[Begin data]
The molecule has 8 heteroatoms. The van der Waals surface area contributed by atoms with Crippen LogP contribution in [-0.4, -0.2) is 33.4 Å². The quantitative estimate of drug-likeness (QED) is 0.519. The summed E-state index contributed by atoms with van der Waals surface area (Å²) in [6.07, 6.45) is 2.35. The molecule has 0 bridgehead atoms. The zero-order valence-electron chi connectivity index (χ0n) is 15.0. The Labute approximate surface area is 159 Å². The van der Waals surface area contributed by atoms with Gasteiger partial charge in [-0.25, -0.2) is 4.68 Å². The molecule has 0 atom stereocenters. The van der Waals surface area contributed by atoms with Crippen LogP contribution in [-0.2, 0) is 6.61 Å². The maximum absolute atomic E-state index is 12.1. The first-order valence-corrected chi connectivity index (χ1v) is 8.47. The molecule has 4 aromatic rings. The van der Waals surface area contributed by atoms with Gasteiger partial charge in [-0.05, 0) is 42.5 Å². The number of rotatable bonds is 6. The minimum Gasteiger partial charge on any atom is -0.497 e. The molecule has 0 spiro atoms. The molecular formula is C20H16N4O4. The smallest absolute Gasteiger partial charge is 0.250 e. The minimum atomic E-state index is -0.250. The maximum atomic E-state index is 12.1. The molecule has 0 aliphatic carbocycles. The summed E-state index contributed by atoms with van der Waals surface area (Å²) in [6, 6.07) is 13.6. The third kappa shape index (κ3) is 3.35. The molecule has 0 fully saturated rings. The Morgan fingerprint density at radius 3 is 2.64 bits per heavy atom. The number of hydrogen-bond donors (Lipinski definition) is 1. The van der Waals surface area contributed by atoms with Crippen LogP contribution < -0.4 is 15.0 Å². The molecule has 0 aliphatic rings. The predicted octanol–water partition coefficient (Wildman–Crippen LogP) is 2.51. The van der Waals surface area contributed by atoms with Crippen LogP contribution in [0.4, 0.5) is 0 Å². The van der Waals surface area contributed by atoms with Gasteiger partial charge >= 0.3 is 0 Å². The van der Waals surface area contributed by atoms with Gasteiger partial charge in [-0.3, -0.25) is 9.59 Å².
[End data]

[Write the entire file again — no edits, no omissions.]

The molecule has 8 heteroatoms. The van der Waals surface area contributed by atoms with Crippen LogP contribution in [-0.4, -0.2) is 33.4 Å². The quantitative estimate of drug-likeness (QED) is 0.519. The summed E-state index contributed by atoms with van der Waals surface area (Å²) in [6.07, 6.45) is 2.35. The molecule has 0 bridgehead atoms. The zero-order valence-electron chi connectivity index (χ0n) is 15.0. The Labute approximate surface area is 159 Å². The van der Waals surface area contributed by atoms with Gasteiger partial charge in [-0.25, -0.2) is 4.68 Å². The molecule has 0 atom stereocenters. The van der Waals surface area contributed by atoms with Crippen LogP contribution in [-0.2, 0) is 6.61 Å². The maximum absolute atomic E-state index is 12.1. The first-order valence-corrected chi connectivity index (χ1v) is 8.47. The molecule has 4 aromatic rings. The van der Waals surface area contributed by atoms with Gasteiger partial charge in [-0.05, 0) is 42.5 Å². The number of rotatable bonds is 6. The minimum Gasteiger partial charge on any atom is -0.497 e. The molecule has 0 spiro atoms. The molecular formula is C20H16N4O4. The smallest absolute Gasteiger partial charge is 0.250 e. The minimum atomic E-state index is -0.250. The maximum atomic E-state index is 12.1. The molecule has 0 aliphatic carbocycles. The summed E-state index contributed by atoms with van der Waals surface area (Å²) in [6, 6.07) is 13.6. The third kappa shape index (κ3) is 3.35. The molecule has 0 fully saturated rings. The Morgan fingerprint density at radius 3 is 2.64 bits per heavy atom. The number of hydrogen-bond donors (Lipinski definition) is 1. The van der Waals surface area contributed by atoms with Crippen LogP contribution < -0.4 is 15.0 Å². The molecule has 0 aliphatic rings. The predicted octanol–water partition coefficient (Wildman–Crippen LogP) is 2.51. The van der Waals surface area contributed by atoms with Crippen LogP contribution in [0.4, 0.5) is 0 Å². The van der Waals surface area contributed by atoms with Gasteiger partial charge >= 0.3 is 0 Å². The van der Waals surface area contributed by atoms with Gasteiger partial charge in [-0.3, -0.25) is 9.59 Å².